A huge symbolic scar has appeared on the facade of one of the symbols of the Renaissance in Florence, Palazzo Strozzi. The temporary installation, by French contemporary artist JR, is called, aptly, “The Wound”.
The monumental photographic collage installation seems to tear away a piece of the main facade of the iconic Palazzo Strozzi, a masterpiece of Renaissance civil architecture, and one of the most beautiful palaces in Florence, built by wealthy merchant Filippo Strozzi in the 15th century.
Measuring 28 meters high by 33 meters wide, the installation offers an excerpt of an imagined interior, created through a black and white photo collage, typical of JR's art (he himself took the photos he put together for the work).
As explained on the Palazzo Strozzi’s website, the installation “works like an anamorphosis, an illusion in which, observed from a specific viewpoint, various areas of the Palazzo Strozzi – the colonnade in the courtyard, an imaginary exhibition hall and a library – open up as a wound.” The imaginary exhibition space features the world-famous paintings Primavera and Birth of Venus by Botticelli, on display at the Uffizi, and you can also catch a glimpse of the Rape of the Sabines by Giambologna, the sculptor of the Medici family, who commissioned this statue that still stands in the Loggia della Signoria, next to Palazzo Vecchio in Florence.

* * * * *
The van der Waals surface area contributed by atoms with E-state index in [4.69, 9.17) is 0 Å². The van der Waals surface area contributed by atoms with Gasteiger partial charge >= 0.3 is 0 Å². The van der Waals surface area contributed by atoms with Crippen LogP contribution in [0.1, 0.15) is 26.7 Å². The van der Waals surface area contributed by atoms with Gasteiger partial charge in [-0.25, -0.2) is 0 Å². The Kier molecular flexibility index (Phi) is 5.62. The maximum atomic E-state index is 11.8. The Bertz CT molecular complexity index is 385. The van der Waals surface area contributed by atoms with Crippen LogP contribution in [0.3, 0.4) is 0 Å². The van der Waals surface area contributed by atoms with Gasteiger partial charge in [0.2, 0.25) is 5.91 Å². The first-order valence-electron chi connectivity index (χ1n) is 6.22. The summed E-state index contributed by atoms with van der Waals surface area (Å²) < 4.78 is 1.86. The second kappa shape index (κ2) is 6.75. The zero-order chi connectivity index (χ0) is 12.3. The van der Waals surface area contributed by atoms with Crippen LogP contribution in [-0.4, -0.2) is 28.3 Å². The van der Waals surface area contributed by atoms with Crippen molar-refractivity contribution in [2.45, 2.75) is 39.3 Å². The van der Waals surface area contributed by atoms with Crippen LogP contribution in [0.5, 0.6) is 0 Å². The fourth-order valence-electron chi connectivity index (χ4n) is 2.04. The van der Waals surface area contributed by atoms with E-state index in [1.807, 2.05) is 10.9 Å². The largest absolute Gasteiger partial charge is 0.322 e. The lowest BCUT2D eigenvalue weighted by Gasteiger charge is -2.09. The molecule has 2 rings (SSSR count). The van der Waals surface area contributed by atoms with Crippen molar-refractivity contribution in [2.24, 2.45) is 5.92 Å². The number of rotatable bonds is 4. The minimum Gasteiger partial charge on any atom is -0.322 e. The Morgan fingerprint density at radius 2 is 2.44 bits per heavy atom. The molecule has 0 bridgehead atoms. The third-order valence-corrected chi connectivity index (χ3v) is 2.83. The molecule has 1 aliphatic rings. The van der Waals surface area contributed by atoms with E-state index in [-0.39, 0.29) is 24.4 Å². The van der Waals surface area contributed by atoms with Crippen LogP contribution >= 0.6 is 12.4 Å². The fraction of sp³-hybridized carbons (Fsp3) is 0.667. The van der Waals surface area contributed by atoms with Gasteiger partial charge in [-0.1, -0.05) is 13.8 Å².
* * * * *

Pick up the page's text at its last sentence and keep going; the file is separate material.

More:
The work aims to highlight a highly debated topic currently, the (lack of) accessibility to places of art and culture in the times of Covid-19.
The installation is part of Palazzo Strozzi Future Art, a new program that sees the collaboration of Fondazione Palazzo Strozzi with entrepreneur Andy Bianchedi, whose goal is to create a platform for contemporary art.
“This work awakens so many things in all of us and what interests me most is that everyone will interpret it based on his story, everyone will have a different reading,” said JR during the presentation of the artwork. “A work of this kind stays for only a few months, but its image will stay in people's heads in the future and I think that, when it is no longer there, the people who have seen it will be inspired to go and see what is behind that wall.”
Born in 1983 in France, JR uses photographic collage as his signature technique. As he himself states: "I have the largest imaginable art gallery: the walls of the whole world.”
The installation is on display at Palazzo Strozzi until August 22, 2021. For more information visit the website.